Historically the position was that one was not allowed to gain
access to court documents until the matter had been called in open
court. Is this still the position? On 30 March 2015 the Supreme
Court of Appeal in Bloemfontein (SCA) ruled in favour of the City
of Cape Town by setting aside the Western Cape High Court decision
in regard to an application brought by the South African National
Roads Agency Limited (SANRAL).
The matter essentially involved access to court records and
whether such records should be made open to the public. The
SCA's ruling can be seen as a triumph for transparency and
accountability. More importantly, the SCA's ruling supports the
constitutionally entrenched right to access to information.
You may recall the principle of 'open justice' which
principally turns on the premise that all pleadings and documents
filed during the course of proceedings are deemed to be 'public
documents' only once that matter is called in open court.
Rule 62(7) of the Uniform Rules of Court states that, "Any
party to a cause, and any person having a personal interest
therein, with leave of the register on good cause shown, may at his
office, examine and make copies of all documents in such
cause." The high court said that Rule 62(7) regulates access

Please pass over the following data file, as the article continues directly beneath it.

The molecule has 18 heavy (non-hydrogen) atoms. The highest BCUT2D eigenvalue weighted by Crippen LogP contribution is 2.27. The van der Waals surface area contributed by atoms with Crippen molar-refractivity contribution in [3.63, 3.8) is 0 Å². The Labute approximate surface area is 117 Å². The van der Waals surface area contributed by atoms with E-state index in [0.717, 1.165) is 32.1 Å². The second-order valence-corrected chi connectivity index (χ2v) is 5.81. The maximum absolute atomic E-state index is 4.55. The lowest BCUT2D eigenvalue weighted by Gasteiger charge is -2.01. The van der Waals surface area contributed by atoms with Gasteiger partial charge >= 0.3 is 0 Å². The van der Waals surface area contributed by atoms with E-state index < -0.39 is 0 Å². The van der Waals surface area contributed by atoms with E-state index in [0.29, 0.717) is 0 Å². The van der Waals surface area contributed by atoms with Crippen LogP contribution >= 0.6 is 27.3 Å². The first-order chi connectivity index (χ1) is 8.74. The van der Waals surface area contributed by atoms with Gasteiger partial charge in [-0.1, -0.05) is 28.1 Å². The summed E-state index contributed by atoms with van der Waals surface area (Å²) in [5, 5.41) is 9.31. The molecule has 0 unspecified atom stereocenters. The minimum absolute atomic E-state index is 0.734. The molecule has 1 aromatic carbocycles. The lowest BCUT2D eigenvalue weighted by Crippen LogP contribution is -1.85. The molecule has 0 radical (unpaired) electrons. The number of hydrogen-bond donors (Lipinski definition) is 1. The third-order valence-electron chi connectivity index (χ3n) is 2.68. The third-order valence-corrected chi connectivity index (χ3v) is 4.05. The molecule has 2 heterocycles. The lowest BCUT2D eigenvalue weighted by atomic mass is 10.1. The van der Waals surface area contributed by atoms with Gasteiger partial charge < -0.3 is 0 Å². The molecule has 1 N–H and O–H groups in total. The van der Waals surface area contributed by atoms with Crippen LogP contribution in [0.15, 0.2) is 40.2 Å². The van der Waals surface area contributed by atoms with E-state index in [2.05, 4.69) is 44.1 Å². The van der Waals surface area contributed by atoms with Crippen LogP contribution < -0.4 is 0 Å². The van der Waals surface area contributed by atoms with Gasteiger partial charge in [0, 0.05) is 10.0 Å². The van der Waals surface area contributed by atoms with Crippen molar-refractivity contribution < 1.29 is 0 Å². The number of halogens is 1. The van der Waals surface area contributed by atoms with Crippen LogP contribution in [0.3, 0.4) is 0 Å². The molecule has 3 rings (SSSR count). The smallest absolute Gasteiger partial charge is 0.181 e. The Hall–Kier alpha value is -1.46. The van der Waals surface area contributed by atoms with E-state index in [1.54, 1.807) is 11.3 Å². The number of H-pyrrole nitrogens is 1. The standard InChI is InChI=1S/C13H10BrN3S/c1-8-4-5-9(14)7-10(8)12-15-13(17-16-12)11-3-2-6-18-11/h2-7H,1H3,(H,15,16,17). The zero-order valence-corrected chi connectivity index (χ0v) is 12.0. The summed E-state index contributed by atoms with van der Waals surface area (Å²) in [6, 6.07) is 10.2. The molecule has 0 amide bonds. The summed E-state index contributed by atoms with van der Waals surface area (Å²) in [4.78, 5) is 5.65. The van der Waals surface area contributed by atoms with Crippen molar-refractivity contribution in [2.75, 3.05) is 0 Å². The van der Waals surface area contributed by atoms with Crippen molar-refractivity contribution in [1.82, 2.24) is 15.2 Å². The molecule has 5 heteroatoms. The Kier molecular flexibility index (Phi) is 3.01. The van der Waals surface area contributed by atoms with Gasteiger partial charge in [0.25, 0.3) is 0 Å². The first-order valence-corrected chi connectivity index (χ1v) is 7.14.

to such information and 'provides an important administrative
basis to support the implied undertaking rule'. The High Court
was further of the view that, according to Rule 62(7), 'public
access to the content of the court file in litigious proceedings is
permissible only after the matter has been called in open
court'. The SCA held that the insofar as both of these issues
is concerned, the high court appears to have gone beyond that which
it had been asked to judge.
The SCA's ruling redefined the principles of 'open
justice' and the interpretation of Rule 62(7) by saying the
view of the high court that, 'public access to the content of
the court file in litigious proceedings is permissible only after
the matter has been called in open court', must fail. The SCA
went on to say that the high court did not give Rule 62(7) a
comprehensive constitutional interpretation. Significantly,
"personal interest" should, in a constitutional context,
mean, 'any person who is personally interested' in the
case. In other words, the SCA held that Rule 62(7) is clearly
capable of referring, as the other rules do, simply to 'any
person' and a 'direct legal interest' is not
What does this all mean?
Crisply put, as soon as a document has been filed in court, it
becomes a public document. In other words, the public will have the
right to examine and copy the document. The principle of 'open
justice' is, consequently, ignited as soon as the documents are
filed in court.
The content of this article is intended to provide a general
guide to the subject matter. Specialist advice should be sought
about your specific circumstances.
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Generally, Garnishee proceedings is done in two different stages. The first stage is for the garnishee order nisi, while the second stage is for the garnishee order absolute.
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